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Oliver Brown, Lucille Bridges, and Me


Parenthood is life changing.  Everything changes when that baby is born.  Sleep patterns.  Eating habits.  Social interaction.  Everything.  I think I was most surprised to find how much having had a child affected my decision making process.  Now, every decision runs through an extra filter of Good For Thor.  Where I shop for groceries.  Where I work.  What trips we take.  Where we live.

I’ve said before how thankful I am that we have been able to afford good child care.  I have said how grateful I am that we have been able to choose our child care, and in the couple of instances I wasn’t satsified with Thor’s level of care, I could move him without worrying about how we were going to afford it.  Bryan has worked incredibly hard, and sacrificed a lot to better situate himself in his career, and I have pressed forward in every way that I could so that we were able to be in that position.  That work has also paid off in our ability to choose where to live based on school districts.  (It actually worked out that it cost much less for us to live in a better school district, than it would cost to send Thor to private school.  Go figure.)

If you had told me, ten years ago, that I would be choosing where to live based on a school district, I’d have laughed at you.  If you had told me that I would be sitting down and looking at the cost of private school, versus the cost of living in a different school district, versus what that would mean for Thor’s future college prospects, or spending literal hours on school rating websites and toggling back and forth between real estate listings trying to get into a home that would zone Thor into one of the three schools we had determined would be good for him, I wouldn’t even have been able to comprehend you.  I’d still have laughed at you, though, because that sounds ridiculous.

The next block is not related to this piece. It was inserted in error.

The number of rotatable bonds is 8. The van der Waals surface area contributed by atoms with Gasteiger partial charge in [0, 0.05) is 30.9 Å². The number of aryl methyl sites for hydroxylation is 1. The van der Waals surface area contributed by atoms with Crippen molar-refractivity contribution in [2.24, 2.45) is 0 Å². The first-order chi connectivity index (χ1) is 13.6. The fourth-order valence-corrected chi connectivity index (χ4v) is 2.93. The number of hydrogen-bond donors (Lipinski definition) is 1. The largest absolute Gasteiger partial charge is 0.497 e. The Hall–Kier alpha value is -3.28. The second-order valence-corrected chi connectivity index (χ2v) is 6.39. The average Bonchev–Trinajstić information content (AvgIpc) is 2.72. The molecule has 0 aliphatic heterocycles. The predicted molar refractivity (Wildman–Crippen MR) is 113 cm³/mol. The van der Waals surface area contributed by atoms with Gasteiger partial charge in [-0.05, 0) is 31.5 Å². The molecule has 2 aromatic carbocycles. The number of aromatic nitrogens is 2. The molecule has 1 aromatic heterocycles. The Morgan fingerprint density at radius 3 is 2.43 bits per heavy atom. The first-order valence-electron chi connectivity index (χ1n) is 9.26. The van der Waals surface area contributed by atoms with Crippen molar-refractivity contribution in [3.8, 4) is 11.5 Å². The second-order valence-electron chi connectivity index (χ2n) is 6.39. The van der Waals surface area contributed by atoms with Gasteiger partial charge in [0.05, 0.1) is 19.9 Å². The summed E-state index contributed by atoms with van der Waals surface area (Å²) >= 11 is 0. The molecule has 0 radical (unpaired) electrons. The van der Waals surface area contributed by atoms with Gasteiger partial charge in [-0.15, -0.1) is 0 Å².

Still, I’ve done that and more.  We love that kid, and we are committed to doing whatever we can to make his life better, and both of us agree that one of the most important tools we can give him is a good education, and we work to create the possibilities.  And we work hard (because it isn’t easy to juggle business hours and school hours) to be sure Thor can get back and forth to school safely, with good supervision, in healthy environments.

On May 17, 1954, Oliver Brown triumphed against backwards, ignorant, hateful thinking in his quest to get his daughter into a school that was 7 blocks from the family’s home, rather than having to make the First Grader walk 21 blocks to the segregated school slated for black children.

Linda Brown Thompson recalled the day her father tried to register her for school in their neighborhood:

. . . well. like I say, we lived in an integrated neighborhood and I had all of these playmates of different nationalities. And so when I found out that day that I might be able to go to their school, I was just thrilled, you know. And I remember walking over to Sumner school with my dad that day and going up the steps of the school and the school looked so big to a smaller child. And I remember going inside and my dad spoke with someone and then he went into the inner office with the principal and they left me out . . . to sit outside with the secretary. And while he was in the inner office, I could hear voices and hear his voice raised, you know, as the conversation went on. And then he immediately came out of the office, took me by the hand and we walked home from the school. I just couldn’t understand what was happening because I was so sure that I was going to go to school with Mona and Guinevere, Wanda, and all of my playmates.

I cannot imagine how livid I would have been, had I been told that regardless of how hard I had worked to position Thor into a particular school, he would not be allowed to attend.  I cannot imagine how angry, how sick, how heartbroken, or how helpless I would have felt.  And I certainly can’t imagine trying to tell Thor, “I’m sorry, Bud.  But you can’t go to school here because you aren’t the right color.”

I thank God for Oliver Brown and parents like him.  Parents who refuse to force their children into backseats, or to accept outdated social conventions, or to walk three-times-the-distance-to-school because some hateful, fearful so-and-so says so.  I thank God for parents who fight for their children to have opportunities, to go to prom, to participate in sports, to represent their schools, while recognizing that those rights belong to all children, that no child is better or worse, superior or inferior, good or bad based on the color of their skin, the origin of their birth, the bent of their sexuality, their gender.